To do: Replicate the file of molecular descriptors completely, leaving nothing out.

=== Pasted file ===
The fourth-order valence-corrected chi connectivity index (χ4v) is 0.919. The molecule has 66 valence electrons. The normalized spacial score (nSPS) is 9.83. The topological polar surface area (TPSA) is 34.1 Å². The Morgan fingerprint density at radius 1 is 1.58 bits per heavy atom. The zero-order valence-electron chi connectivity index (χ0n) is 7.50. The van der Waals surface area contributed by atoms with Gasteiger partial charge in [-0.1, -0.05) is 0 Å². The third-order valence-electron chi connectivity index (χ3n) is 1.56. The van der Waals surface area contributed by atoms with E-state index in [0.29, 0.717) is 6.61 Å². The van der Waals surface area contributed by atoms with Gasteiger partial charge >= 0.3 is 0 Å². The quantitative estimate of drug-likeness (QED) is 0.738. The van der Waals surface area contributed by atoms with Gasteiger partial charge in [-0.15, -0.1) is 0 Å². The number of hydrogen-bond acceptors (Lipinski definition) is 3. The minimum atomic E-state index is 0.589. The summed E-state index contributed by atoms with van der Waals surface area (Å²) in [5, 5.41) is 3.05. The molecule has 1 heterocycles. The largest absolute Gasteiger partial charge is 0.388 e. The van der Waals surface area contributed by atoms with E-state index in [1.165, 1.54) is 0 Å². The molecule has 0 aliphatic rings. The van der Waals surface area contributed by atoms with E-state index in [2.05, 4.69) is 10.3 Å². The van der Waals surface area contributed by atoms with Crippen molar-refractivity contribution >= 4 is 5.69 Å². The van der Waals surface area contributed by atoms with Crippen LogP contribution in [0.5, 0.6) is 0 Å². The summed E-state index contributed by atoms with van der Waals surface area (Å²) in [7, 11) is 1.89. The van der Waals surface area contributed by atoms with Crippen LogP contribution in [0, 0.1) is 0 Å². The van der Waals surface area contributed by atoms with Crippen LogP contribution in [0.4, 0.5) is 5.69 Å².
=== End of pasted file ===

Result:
The fourth-order valence-corrected chi connectivity index (χ4v) is 0.919. The molecule has 66 valence electrons. The normalized spacial score (nSPS) is 9.83. The topological polar surface area (TPSA) is 34.1 Å². The Morgan fingerprint density at radius 1 is 1.58 bits per heavy atom. The zero-order valence-electron chi connectivity index (χ0n) is 7.50. The van der Waals surface area contributed by atoms with Gasteiger partial charge in [-0.1, -0.05) is 0 Å². The third-order valence-electron chi connectivity index (χ3n) is 1.56. The van der Waals surface area contributed by atoms with E-state index in [0.29, 0.717) is 6.61 Å². The van der Waals surface area contributed by atoms with Gasteiger partial charge >= 0.3 is 0 Å². The quantitative estimate of drug-likeness (QED) is 0.738. The van der Waals surface area contributed by atoms with Gasteiger partial charge in [-0.15, -0.1) is 0 Å². The number of hydrogen-bond acceptors (Lipinski definition) is 3. The minimum atomic E-state index is 0.589. The summed E-state index contributed by atoms with van der Waals surface area (Å²) in [5, 5.41) is 3.05. The molecule has 1 heterocycles. The largest absolute Gasteiger partial charge is 0.388 e. The van der Waals surface area contributed by atoms with E-state index in [1.165, 1.54) is 0 Å². The molecule has 0 aliphatic rings. The van der Waals surface area contributed by atoms with E-state index in [2.05, 4.69) is 10.3 Å². The van der Waals surface area contributed by atoms with Crippen molar-refractivity contribution >= 4 is 5.69 Å². The van der Waals surface area contributed by atoms with Crippen LogP contribution in [0.5, 0.6) is 0 Å². The summed E-state index contributed by atoms with van der Waals surface area (Å²) in [7, 11) is 1.89. The van der Waals surface area contributed by atoms with Crippen LogP contribution in [0, 0.1) is 0 Å². The van der Waals surface area contributed by atoms with Crippen LogP contribution in [0.4, 0.5) is 5.69 Å².